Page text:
Your heart works hard for you, so it's important that you work hard to protect it. Making smart choices, even later in life, can have big benefits for your heart. The cardiac team at University of Maryland Baltimore Washington Medical Center recommends making the following lifestyle changes to decrease your chance of developing heart disease:

Eat a Well-Rounded Diet

To get the nutrients you need, stock up on fruits, vegetables, whole grains, low-fat dairy items, poultry, fish and nuts. Limit the amount of red meat and sugary foods and beverages. Make sure to eat appropriate portion sizes, reduce sodium intake, and if you drink alcohol, drink in moderation. For tips on eating a nutritious diet and recipes for heart healthy foods, visit Dietary Guidelines for Americans.

Get Active

Aim for 30 minutes of moderate physical activity every day and to maintain a healthy weight, try to burn as many calories as you consume. Exercise has many benefits for your heart, such as lowering your blood pressure and cholesterol and reducing stress. Visit for recommendations for physical activity.

Know Your Numbers

protect your heartWith the help of your primary care physician, monitor your blood pressure, blood cholesterol and body weight, as they're indicators of how well your cardiovascular system is functioning. Your health care provider can help you track and trend your numbers so you can recognize if they move towards unhealthy levels and make proactive changes to your health. For tips on lowering your blood pressure and controlling your cholesterol, visit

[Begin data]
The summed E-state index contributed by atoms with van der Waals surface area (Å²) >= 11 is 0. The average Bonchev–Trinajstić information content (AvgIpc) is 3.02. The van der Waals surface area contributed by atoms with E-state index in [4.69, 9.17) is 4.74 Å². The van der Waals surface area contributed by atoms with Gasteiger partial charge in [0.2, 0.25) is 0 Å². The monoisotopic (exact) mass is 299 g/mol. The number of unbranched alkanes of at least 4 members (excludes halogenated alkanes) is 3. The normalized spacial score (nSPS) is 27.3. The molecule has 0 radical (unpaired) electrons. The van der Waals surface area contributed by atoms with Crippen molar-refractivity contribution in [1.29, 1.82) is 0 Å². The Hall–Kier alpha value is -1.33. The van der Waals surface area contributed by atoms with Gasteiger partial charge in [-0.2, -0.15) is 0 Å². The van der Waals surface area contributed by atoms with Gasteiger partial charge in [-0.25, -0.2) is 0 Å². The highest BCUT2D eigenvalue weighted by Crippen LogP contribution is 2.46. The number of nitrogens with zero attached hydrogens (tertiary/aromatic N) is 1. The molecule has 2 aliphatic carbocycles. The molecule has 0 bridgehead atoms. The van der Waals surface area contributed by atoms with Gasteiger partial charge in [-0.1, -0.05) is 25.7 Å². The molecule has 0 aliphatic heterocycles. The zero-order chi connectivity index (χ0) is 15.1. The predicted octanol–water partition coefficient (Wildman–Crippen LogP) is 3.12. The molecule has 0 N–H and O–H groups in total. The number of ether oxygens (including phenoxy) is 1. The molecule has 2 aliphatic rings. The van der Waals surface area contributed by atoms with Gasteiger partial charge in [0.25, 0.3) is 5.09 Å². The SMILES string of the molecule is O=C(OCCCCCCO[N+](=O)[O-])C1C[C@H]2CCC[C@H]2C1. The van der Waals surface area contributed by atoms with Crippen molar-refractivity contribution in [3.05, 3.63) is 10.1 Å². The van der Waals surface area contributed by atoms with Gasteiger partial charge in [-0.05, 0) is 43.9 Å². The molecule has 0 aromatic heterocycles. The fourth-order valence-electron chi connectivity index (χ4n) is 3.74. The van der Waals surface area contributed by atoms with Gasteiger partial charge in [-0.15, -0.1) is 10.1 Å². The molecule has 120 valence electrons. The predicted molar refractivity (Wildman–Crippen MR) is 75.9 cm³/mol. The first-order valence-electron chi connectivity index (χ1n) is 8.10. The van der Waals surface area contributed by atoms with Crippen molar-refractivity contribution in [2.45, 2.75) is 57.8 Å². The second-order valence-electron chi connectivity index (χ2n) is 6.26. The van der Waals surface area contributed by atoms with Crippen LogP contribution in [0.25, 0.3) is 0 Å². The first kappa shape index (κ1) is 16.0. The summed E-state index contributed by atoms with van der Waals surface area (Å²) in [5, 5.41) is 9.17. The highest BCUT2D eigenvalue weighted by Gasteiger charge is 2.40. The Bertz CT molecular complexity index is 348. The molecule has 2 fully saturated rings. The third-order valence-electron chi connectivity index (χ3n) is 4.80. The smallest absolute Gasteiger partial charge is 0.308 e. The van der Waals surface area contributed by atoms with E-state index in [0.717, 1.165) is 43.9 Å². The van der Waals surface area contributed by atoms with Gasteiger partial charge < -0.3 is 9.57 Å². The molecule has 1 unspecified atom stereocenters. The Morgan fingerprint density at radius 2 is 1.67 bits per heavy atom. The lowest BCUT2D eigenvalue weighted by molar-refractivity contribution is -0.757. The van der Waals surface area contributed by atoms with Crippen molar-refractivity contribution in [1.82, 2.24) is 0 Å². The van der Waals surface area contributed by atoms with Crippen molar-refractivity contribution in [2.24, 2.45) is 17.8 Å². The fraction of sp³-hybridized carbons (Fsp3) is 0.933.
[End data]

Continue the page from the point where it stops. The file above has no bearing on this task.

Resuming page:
Don't Smoke Tobacco

Smokers have a higher risk of developing atherosclerosis (the buildup of fatty substances in the arteries), among other chronic disorders. According to the American Cancer Society, smoking is responsible for nearly one in five deaths in the United States. Because cigarette smoking and tobacco use are acquired behaviors, smoking is the most preventable cause of death in our society.

As a health care provider, we are committed to creating a smoke-free environment both inside and out. The American Lung Association recommends the following tips to quit smoking:

  • Get rid of all your cigarettes, lighters and ashtrays. Wet down cigarettes so you won't dig them out of the trash.
  • Change your daily routine so you won't want to smoke from habit.
  • When craving cigarettes, remember the 4 D's: drink water, delay, deep breathing, do something else.
  • Carry gum, hard candy or toothpicks to keep your mouth busy.
  • Tell people you've quit; most people will support you and help to hold you accountable. Ask your friends, family and co-workers not to use tobacco around you.
  • Don't worry about feeling sleepy, grouchy or dizzy. These symptoms will pass.
  • Remind yourself why you're quitting. If you've tried to quit in the past, evaluate what has and has not worked.
  • Work in partnership with your health care provider and let him or her guide you through your ups and downs. Talk to your provider about medication options.
  • Eat regular meals. Sometimes people feel like smoking when they are really hungry.
  • Tell yourself you are a nonsmoker now.
  • Reward yourself for going days or weeks without smoking.

Smoking Cessation Resources

A "Get With The Guidelines: Gold Plus" award from the American Heart Association recognizing non-ST-segment elevation myocardial infarction procedures at the UM Baltimore Washington Medical Center.